Dealing with data on peace and conflict: Experiences and lessons learned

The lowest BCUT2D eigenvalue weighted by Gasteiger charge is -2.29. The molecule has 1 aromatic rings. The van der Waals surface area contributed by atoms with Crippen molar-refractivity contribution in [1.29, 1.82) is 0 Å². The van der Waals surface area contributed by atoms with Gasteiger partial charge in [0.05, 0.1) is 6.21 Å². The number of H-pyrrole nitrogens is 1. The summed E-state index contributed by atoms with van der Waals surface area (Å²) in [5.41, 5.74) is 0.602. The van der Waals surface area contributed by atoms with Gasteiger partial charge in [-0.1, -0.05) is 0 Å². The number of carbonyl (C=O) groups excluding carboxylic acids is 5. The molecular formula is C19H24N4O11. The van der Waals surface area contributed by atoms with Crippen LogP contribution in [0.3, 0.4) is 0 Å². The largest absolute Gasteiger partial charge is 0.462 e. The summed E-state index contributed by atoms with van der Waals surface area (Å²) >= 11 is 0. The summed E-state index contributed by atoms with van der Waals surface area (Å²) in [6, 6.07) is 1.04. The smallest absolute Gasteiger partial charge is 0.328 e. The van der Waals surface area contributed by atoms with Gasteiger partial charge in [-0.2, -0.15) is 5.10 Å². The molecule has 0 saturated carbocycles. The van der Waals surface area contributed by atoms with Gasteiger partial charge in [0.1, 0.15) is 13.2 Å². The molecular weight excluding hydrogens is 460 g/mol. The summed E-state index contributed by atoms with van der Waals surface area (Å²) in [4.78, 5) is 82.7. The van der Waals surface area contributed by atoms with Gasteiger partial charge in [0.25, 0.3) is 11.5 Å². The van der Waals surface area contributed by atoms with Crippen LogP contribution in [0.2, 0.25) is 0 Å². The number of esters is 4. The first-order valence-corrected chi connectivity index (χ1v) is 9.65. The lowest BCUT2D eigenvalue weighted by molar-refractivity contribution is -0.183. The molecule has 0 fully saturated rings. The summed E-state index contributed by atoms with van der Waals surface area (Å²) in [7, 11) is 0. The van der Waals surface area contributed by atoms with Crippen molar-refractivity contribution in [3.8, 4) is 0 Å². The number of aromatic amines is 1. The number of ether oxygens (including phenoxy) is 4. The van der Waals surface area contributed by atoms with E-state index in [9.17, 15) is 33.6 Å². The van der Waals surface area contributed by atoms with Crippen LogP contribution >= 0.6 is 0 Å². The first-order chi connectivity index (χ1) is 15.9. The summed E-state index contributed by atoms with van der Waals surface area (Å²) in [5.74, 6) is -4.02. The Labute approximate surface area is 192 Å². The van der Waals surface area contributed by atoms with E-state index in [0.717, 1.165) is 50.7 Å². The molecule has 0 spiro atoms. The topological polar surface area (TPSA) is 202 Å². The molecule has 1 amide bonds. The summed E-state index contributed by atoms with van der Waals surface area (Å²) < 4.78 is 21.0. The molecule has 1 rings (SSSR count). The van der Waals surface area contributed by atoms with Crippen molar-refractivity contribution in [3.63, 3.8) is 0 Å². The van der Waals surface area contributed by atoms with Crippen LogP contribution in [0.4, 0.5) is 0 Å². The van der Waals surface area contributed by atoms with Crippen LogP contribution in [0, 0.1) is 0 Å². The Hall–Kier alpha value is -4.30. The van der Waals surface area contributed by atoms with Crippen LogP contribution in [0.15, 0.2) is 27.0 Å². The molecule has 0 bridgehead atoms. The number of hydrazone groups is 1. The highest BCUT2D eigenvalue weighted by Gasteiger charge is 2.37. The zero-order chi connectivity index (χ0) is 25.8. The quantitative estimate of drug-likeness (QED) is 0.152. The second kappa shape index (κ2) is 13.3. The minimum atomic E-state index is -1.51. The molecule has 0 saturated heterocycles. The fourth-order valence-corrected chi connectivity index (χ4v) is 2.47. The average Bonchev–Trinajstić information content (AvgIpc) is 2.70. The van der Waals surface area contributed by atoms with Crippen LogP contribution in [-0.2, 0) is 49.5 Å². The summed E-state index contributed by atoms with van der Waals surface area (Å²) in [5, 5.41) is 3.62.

Researching conflict and peace has never been as driven by large-N data as it is now, nor has it ever before seen such abundance of data and data-production methods. However, the analytical conundrums in the discipline have not abated, as the abundance of data brought forth further questions concerning data generation processes, research design, research ethics, and appropriate methodological approaches to studying the dynamics of war and peace. Furthermore, the potential for cooperation across research institutions and disciplines involved in studying conflict and peace, and often embedded in international research networks, is hampered by underdeveloped standards regarding data comparability in various types of analysis. For example, legal scholars may study the texts of peace settlement documents, and political researchers may study the manner in which rebel groups approach peace negotiations, but merging the data would depend on a shared set of definitions concerning what constitutes a rebel group, how the data are to address rebel group splits and mergers, and similar. In addition to that problem, two more issues are often found in peace and conflict research. First, the data are often collected at differing levels of analysis, so that aggregation and disaggregation of data require conceptual clarity, but most of all, good knowledge of particular cases and locations. For example, we know that ceasefire arrangements often refer to limited geographic areas. However, the data on scope of ceasefires and instances of violence often do not cover the same area, and instead overlap to a greater or lesser degree. This may be relatively simple to parse out for a country specialist but becomes a problem when such decisions need to me made in hundreds of cases, spanning decades and continents. Second, there is the issue of bias in data collection, stemming primarily from the nature of phenomena being studied and the locations in which conflict occurs. We know that data on violence, fighting, casualties, deaths are more likely to be reported in some areas as opposed to others (richer, urbanized, better connectivity, etc.) and the next set of challenges to the study of intervention in peace and conflict processes will have to grapple with these sources of bias in order to produce valid research and policy recommendations. This presentation outlines these issues in more detail and presents the work of the University of Edinburgh’s Political Settlements Research Programme (PSRP). The PSRP and particularly the team around the PA-X Peace Agreements Database and Dataset (www.peaceagreements.org) have aimed to bridge the divide between conflict data and data on peace negotiations, by considering the manner in which peace negotiation features may be matched to events, organizations, persons, groups that are taking part in documented organized violence. In relation to this, we are developing a suite of PeaceTech abilities, based on the idea of using peace negotiations information in conjunction with other conflict-related data to assist researchers, citizens of countries in conflict, policy specialists, mediators, and diplomats.